Suraya Hilal dances to Ayoub (at 0.59) Spirit of the Heart Performance
This was a mesmerising performance, and heightened by Frankincense and low lighting. This is her “Zaar” dance
Spirit of the Heart with Ayoub track above and notes
Learn the drum rhythm Video tutorial with Guy Schalom;
Sources and information
Ayoub The story
Sudanese Voodoo Group “Rango”
Faris – a Knight/Hero
Suraya Hilal School of Raqs Sharqi
Suraya is no longer associated with the Society and has developed her dance and art into another form. The Society embodies and upholds her work and concepts of the late 1980s and early 1990s. Suraya's work now is Hilal Art
A Chadic language spoken in northern Nigeria …. Might this be a coincidence?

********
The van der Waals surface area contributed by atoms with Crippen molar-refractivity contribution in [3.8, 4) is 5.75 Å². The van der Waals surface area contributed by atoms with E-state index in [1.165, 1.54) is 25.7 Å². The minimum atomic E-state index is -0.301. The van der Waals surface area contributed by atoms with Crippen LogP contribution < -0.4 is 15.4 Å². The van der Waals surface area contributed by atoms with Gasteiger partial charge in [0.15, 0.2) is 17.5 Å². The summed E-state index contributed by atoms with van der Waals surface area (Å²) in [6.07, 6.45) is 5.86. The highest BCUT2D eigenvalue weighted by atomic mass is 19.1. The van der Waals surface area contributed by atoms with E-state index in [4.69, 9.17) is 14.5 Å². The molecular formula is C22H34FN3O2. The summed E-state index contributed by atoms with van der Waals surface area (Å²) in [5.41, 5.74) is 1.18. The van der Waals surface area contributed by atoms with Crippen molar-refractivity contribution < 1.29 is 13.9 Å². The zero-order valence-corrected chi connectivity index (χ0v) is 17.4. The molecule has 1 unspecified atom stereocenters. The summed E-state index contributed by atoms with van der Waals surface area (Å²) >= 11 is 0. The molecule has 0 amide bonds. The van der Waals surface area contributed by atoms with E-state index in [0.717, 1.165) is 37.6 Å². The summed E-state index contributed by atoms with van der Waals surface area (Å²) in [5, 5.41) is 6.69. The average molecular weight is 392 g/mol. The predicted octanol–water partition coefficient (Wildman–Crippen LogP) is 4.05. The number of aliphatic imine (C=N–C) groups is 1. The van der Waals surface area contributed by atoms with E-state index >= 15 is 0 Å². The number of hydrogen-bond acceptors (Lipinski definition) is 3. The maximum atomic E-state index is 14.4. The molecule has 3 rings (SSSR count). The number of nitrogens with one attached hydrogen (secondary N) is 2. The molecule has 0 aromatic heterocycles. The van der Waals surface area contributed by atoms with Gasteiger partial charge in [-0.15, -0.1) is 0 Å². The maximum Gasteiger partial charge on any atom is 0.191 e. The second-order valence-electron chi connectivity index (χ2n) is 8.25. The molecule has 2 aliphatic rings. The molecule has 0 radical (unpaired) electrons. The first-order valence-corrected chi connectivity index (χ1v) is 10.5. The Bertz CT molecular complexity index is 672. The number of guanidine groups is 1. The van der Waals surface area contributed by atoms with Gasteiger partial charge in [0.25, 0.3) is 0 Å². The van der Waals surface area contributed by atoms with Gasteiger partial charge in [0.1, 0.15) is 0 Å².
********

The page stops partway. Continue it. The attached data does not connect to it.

Reliable Sources I know
In Iran with music clip
Books/research on Zaar
Aunty Rocky a walking encyclopaedia of knowledge that she shares most generously. A legend of this dance and more, treat yourself to her book
Links that friends provided me with
Anne's note- The Romans were in Morroco/North Africa pre Islam – cultural tourism!
Dancers of Ariccia which pull together some early archaeological evidence for trance dances
Reccomended Jo Hirons is a GREAT researcher!
Aunty Rocky !!!
My thanks to all the people over many years who have helped to better inform understand this dance and the culture it springs from.
And to all those generous people who have taken the trouble to do research and then share it!
I will update this Note at some stage in the future as I have a lot of reference sources that I need to dig out provided from reputable and educational sources amongst others